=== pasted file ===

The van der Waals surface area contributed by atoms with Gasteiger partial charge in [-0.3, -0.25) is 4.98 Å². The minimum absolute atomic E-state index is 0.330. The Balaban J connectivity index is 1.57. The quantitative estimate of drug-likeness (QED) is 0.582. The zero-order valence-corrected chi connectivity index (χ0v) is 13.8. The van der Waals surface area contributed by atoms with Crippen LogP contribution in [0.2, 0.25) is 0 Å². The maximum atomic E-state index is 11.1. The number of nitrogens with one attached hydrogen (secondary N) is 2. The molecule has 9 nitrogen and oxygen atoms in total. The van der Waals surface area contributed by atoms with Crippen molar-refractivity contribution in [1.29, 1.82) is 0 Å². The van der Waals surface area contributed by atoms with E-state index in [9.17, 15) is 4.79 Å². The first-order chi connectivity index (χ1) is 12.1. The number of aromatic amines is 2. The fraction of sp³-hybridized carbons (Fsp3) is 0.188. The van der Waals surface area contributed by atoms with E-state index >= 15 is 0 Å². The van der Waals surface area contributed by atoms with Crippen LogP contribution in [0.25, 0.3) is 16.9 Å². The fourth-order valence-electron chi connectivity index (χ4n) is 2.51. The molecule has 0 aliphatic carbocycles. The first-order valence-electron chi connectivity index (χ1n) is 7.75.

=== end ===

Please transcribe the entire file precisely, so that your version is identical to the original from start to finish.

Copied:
The van der Waals surface area contributed by atoms with Gasteiger partial charge in [-0.3, -0.25) is 4.98 Å². The minimum absolute atomic E-state index is 0.330. The Balaban J connectivity index is 1.57. The quantitative estimate of drug-likeness (QED) is 0.582. The zero-order valence-corrected chi connectivity index (χ0v) is 13.8. The van der Waals surface area contributed by atoms with Crippen LogP contribution in [0.2, 0.25) is 0 Å². The maximum atomic E-state index is 11.1. The number of nitrogens with one attached hydrogen (secondary N) is 2. The molecule has 9 nitrogen and oxygen atoms in total. The van der Waals surface area contributed by atoms with Crippen molar-refractivity contribution in [1.29, 1.82) is 0 Å². The van der Waals surface area contributed by atoms with E-state index in [9.17, 15) is 4.79 Å². The first-order chi connectivity index (χ1) is 12.1. The number of aromatic amines is 2. The fraction of sp³-hybridized carbons (Fsp3) is 0.188. The van der Waals surface area contributed by atoms with E-state index >= 15 is 0 Å². The van der Waals surface area contributed by atoms with Crippen LogP contribution in [0.25, 0.3) is 16.9 Å². The fourth-order valence-electron chi connectivity index (χ4n) is 2.51. The molecule has 0 aliphatic carbocycles. The first-order valence-electron chi connectivity index (χ1n) is 7.75.